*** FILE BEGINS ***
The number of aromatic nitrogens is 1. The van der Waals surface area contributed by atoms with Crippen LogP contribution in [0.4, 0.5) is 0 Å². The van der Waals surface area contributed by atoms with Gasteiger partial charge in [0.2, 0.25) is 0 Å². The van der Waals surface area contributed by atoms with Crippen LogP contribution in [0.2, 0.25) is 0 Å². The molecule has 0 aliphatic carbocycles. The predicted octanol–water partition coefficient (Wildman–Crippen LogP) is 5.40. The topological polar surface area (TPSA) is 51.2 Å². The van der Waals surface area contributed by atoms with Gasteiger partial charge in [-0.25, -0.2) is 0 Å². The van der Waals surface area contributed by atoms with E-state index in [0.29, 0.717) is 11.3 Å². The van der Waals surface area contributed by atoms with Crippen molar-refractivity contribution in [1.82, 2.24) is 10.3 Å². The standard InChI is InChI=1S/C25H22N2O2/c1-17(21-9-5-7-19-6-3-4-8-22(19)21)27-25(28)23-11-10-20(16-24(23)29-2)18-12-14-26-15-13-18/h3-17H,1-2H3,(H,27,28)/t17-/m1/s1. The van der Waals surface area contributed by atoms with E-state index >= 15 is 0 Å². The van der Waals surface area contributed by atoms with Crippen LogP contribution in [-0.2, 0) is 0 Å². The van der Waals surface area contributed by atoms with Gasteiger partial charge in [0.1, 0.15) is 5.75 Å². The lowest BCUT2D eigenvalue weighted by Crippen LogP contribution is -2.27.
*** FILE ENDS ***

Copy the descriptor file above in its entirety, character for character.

The number of aromatic nitrogens is 1. The van der Waals surface area contributed by atoms with Crippen LogP contribution in [0.4, 0.5) is 0 Å². The van der Waals surface area contributed by atoms with Gasteiger partial charge in [0.2, 0.25) is 0 Å². The van der Waals surface area contributed by atoms with Crippen LogP contribution in [0.2, 0.25) is 0 Å². The molecule has 0 aliphatic carbocycles. The predicted octanol–water partition coefficient (Wildman–Crippen LogP) is 5.40. The topological polar surface area (TPSA) is 51.2 Å². The van der Waals surface area contributed by atoms with Gasteiger partial charge in [-0.25, -0.2) is 0 Å². The van der Waals surface area contributed by atoms with E-state index in [0.29, 0.717) is 11.3 Å². The van der Waals surface area contributed by atoms with Crippen molar-refractivity contribution in [1.82, 2.24) is 10.3 Å². The standard InChI is InChI=1S/C25H22N2O2/c1-17(21-9-5-7-19-6-3-4-8-22(19)21)27-25(28)23-11-10-20(16-24(23)29-2)18-12-14-26-15-13-18/h3-17H,1-2H3,(H,27,28)/t17-/m1/s1. The van der Waals surface area contributed by atoms with E-state index >= 15 is 0 Å². The van der Waals surface area contributed by atoms with Crippen LogP contribution in [-0.2, 0) is 0 Å². The van der Waals surface area contributed by atoms with Gasteiger partial charge in [0.1, 0.15) is 5.75 Å². The lowest BCUT2D eigenvalue weighted by Crippen LogP contribution is -2.27.